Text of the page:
Yes, by the way, I remembered ... A couple of years ago we took part in the commissioning of a residential building. So in one bathroom unit noticed that the tee in the fan pipe is installed "in the wall"! Moreover, it will not be possible to deploy - it was embedded in a niche! Not otherwise, the workers from the eastern republics also decided to play a trick!)) laughing
      4. Andrey Zhdanov-Nedilko
        Andrey Zhdanov-Nedilko 31 August 2020 19: 18 New
        +2
        In my hometown of Vyksa (formerly Gorkovskaya, and now Nizhny Novgorod region, Russia), on the corner of Krasnykh Zor Street, the Germans built in 1944 a brick five-story building with a tall plinth, partially faced with granite slabs. The quality was quite high. Apartments, of course, were given not to the common people, but to engineers from a metallurgical plant or a DRO plant. So, this house did not need major repairs until the 1990s - again, the quality was higher than the then, all-Union. But it was not only the Germans who built it - there were ours too, plus the superintendents, the foremen were also ours, the Germans would not have been entrusted to lead. In Gorky, the prisoners also built a lot - they restored what was destroyed by their aviation during the war years. But I did not live in Gorky and I will not say anything specifically.
    4. lis-ik
      lis-ik 30 August 2020 15: 17 New
      +3
      Quote: Reptiloid
      A very interesting story, demo. In different districts of the city, we have such 2-3-storey buildings built by the Germans. Some of them were dilapidated, there was talk of demolition. Then they somehow put it in order.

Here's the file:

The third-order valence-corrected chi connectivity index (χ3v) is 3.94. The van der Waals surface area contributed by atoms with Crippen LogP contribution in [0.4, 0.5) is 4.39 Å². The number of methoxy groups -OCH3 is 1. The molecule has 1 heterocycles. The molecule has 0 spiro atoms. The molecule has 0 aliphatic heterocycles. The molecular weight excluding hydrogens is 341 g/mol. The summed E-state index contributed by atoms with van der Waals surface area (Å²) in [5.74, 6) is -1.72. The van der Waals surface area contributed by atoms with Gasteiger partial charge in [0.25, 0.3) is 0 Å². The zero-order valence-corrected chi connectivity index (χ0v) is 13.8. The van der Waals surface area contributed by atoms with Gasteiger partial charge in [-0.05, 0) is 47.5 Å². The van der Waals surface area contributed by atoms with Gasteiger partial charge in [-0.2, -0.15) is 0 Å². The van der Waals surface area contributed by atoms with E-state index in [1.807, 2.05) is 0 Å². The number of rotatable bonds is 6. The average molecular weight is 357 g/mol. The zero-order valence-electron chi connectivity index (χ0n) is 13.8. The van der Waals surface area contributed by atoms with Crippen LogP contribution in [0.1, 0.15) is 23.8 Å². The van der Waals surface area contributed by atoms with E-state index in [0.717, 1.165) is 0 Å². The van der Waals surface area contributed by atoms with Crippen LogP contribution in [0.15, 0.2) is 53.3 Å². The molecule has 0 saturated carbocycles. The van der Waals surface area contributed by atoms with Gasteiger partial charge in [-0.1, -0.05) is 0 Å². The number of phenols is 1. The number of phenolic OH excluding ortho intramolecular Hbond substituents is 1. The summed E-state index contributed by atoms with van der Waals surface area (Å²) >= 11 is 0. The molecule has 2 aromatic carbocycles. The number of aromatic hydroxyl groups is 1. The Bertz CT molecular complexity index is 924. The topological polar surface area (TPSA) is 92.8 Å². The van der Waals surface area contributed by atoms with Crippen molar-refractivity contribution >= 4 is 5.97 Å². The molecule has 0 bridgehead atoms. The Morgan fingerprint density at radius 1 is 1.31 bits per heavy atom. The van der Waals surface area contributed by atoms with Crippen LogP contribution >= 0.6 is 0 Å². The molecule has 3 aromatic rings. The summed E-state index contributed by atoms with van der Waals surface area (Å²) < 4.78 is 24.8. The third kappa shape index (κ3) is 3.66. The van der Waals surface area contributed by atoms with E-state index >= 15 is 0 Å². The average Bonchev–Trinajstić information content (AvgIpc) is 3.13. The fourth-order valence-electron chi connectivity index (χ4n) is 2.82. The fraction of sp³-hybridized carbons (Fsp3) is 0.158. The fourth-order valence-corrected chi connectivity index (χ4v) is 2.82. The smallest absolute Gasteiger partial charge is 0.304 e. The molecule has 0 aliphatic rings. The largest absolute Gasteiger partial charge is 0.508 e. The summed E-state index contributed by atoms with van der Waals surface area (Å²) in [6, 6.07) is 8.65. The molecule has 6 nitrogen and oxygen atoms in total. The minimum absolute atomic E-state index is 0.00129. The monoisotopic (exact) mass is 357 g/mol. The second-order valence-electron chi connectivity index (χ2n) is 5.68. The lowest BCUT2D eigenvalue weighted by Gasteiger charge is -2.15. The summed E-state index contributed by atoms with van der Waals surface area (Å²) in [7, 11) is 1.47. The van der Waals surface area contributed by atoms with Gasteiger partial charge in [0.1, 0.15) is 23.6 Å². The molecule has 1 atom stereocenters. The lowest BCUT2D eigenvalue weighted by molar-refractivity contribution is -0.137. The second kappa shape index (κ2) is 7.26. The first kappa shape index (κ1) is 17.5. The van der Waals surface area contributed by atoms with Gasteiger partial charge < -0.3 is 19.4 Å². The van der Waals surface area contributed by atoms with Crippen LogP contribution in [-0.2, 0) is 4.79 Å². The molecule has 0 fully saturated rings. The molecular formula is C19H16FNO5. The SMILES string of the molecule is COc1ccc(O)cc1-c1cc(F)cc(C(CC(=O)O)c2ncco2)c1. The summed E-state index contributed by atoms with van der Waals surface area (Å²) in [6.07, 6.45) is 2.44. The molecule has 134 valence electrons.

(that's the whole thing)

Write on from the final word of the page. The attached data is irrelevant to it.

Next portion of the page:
In Moscow, near the Akademicheskaya metro station, if you go from the center along Profsoyuznaya, then on the right side there are 3-storey German-built mansions, formerly residential, and now offices and shops. Further into the district, there are more capital structures, five to six floors high, this is already along Vavilov Street (in the depths), you still cannot call them residential and dilapidated.
      1. Reptiloid
        Reptiloid 30 August 2020 22: 24 New
        +1
        That's how it turns out! recourse lol inevitably I recall the film "Irony of Fate"
        I was born in Leningrad, now I live in St. Petersburg.
        Quote: lis-ik
        .........., near the metro station "Akademicheskaya", if you go from the center ...... there are 3 floors left. .... Further inland, ..... Vavilov ... b.
        Well, very suitable phrases for our city. And the Akademicheskaya metro station, and these two-storey houses, really ... but Vavilov street is not far away, there, however, are already blocky. The Germans built only 2-2 floors in our country. At work, I visited some. They were built before full gasification, it turns out, or remotely? Since there is often a kitchen of 3 parts, firewood was stacked in one wood stove. And in the other part they were already preparing. In some I saw wooden stairs.